A new report from the Justice Department inspector general found widespread problems in the way the FBI accounted for evidence used to back up allegations in the court applications for foreign intelligence surveillance warrants.
The findings dig further into failures within the FBI in its approach to foreign surveillance of US citizens. So far, the Foreign Intelligence Surveillance Court and Justice Inspector General Michael Horowitz have slammed the bureau for its approach to the warrant application process and its missteps in 2016 and 2017.
The IG went to FBI field offices around the country to look at a sample of Foreign Intelligence Surveillance Act warrants and found widespread problems in the way the FBI accounted for evidence used to back up allegations in the court applications for surveillance.
These are the so-called Woods files that the FBI compiles to make sure foreign intelligence court applications are accurate.
For instance, the inspector couldn’t see original Woods files for four of 29 FISA applications, the memo reported, “because the FBI has not been able to locate them and, in 3 of these instances, did not know if they ever existed.”
“As a result of our audit work to date and as described below, we do not have confidence that the FBI has executed its Woods Procedures in compliance with FBI policy,” the IG memo says.
“Specifically, the Woods Procedures mandate compiling supporting documentation for each fact in the FISA application. Adherence to the Woods Procedures should result in such documentation as a means toward achievement of the FBI’s policy that FISA applications be ‘scrupulously accurate.'”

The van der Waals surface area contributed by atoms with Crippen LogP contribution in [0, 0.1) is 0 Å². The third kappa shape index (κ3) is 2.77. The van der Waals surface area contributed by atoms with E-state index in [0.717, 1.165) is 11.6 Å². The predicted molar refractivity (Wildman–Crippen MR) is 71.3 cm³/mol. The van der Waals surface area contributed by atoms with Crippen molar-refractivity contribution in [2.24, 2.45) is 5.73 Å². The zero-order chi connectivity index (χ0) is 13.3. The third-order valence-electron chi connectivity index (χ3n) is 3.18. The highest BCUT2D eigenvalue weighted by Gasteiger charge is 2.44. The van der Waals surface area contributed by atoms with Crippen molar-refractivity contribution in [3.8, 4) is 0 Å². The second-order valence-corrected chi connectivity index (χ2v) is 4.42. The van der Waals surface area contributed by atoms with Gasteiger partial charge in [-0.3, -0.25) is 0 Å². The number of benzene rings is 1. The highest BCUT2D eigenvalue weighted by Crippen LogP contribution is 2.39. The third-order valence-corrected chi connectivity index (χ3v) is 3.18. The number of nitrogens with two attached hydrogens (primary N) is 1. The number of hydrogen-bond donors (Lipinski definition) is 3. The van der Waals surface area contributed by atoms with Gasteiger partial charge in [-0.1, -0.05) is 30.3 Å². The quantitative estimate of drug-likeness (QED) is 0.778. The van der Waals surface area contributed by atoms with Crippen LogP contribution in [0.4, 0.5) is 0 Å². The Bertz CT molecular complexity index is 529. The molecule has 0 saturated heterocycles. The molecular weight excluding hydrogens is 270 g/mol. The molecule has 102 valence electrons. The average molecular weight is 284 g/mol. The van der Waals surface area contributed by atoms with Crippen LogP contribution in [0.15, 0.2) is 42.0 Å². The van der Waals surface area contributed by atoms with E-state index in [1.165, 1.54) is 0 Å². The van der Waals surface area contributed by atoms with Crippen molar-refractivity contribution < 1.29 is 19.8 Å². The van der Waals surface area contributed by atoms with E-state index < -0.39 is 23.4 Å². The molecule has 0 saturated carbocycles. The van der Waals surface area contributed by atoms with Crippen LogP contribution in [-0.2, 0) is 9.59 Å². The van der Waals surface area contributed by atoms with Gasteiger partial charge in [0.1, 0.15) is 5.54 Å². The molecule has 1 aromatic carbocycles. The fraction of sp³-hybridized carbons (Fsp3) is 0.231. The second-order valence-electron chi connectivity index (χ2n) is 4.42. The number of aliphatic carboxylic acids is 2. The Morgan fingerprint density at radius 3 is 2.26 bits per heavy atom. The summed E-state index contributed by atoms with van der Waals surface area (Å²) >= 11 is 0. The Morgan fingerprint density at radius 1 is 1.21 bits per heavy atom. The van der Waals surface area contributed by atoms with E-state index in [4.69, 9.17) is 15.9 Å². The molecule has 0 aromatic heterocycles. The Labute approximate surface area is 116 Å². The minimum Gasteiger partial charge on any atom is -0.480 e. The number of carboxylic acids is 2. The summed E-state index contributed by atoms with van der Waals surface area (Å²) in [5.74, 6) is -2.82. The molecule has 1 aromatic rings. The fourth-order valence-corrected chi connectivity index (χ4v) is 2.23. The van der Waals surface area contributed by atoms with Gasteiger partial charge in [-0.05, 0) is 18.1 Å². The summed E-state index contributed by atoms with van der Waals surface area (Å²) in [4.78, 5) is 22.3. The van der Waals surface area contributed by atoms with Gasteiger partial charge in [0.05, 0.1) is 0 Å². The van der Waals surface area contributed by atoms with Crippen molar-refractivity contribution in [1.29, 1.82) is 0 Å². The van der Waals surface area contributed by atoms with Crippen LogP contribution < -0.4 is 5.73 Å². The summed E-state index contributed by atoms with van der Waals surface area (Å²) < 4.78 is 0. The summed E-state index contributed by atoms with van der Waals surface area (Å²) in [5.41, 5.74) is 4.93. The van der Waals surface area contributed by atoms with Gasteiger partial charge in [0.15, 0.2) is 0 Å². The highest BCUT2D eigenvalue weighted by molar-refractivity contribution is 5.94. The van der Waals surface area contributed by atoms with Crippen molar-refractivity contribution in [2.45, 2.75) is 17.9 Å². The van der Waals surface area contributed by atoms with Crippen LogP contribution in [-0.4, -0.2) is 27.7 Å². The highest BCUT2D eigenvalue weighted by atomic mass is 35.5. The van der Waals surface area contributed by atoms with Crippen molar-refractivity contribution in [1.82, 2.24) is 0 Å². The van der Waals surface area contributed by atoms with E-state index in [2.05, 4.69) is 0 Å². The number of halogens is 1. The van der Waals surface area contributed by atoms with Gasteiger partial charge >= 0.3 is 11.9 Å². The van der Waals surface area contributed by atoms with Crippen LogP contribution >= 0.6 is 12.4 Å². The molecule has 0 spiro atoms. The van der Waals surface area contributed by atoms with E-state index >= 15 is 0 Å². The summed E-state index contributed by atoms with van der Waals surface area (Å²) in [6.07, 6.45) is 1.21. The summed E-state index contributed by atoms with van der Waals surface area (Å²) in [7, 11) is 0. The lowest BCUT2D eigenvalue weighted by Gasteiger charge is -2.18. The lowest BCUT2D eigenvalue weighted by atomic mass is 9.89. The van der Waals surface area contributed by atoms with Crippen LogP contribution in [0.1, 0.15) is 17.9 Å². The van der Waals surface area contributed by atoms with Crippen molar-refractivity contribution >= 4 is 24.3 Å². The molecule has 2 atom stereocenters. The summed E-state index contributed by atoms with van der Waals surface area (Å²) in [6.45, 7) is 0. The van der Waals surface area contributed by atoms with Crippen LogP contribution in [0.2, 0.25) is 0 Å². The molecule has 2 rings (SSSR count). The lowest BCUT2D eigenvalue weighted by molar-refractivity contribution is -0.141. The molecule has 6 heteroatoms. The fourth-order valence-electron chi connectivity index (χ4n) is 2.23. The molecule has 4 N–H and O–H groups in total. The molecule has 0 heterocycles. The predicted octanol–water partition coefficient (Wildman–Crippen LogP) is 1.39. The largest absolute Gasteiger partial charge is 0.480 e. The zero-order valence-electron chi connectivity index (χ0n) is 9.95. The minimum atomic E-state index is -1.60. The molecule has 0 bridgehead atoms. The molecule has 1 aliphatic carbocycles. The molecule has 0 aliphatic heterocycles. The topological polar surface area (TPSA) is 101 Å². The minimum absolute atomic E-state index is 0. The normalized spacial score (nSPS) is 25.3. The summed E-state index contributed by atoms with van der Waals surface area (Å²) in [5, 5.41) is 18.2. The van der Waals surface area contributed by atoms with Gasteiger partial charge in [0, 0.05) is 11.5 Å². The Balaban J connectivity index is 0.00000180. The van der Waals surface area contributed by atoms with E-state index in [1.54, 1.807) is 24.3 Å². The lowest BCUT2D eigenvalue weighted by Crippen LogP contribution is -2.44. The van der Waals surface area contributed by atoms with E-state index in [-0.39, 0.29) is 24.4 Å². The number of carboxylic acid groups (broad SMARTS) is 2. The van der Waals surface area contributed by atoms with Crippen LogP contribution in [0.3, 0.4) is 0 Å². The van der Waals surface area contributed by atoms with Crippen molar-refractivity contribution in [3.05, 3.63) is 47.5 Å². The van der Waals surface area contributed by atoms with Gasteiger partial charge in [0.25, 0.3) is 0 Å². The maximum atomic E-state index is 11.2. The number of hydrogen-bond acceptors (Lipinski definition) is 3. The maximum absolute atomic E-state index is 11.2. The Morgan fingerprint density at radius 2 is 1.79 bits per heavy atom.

The inspector general wrote that his office has a “lack of confidence” that the approach the FBI use with Woods files is working.
The memo is part of an ongoing audit after the independent watchdog found serious issues in the FBI’s handling of the surveillance of ex-Trump 2016 campaign adviser Carter Page in a December report.
In December, Horowitz found inaccuracies and omissions in FISA applications to surveil Page, who was not charged with any crime. Following that report, the ultra-secret court comprised of federal judges and based in Washington announced sweeping attempts to reassess FBI applications it receives for wiretaps and requested details about the process the FBI uses and how it plans to fix the problems.
The FBI has pledged to correct the issues with its foreign intelligence investigations, including how it maintains the Woods Procedures forms that back up warrant applications.
A spokesman for the Justice Department’s national security division said on Tuesday the Department is “committed” to incorporating the IG’s recommendations and “to implementing reforms that will ensure that all FISA applications are complete and accurate.”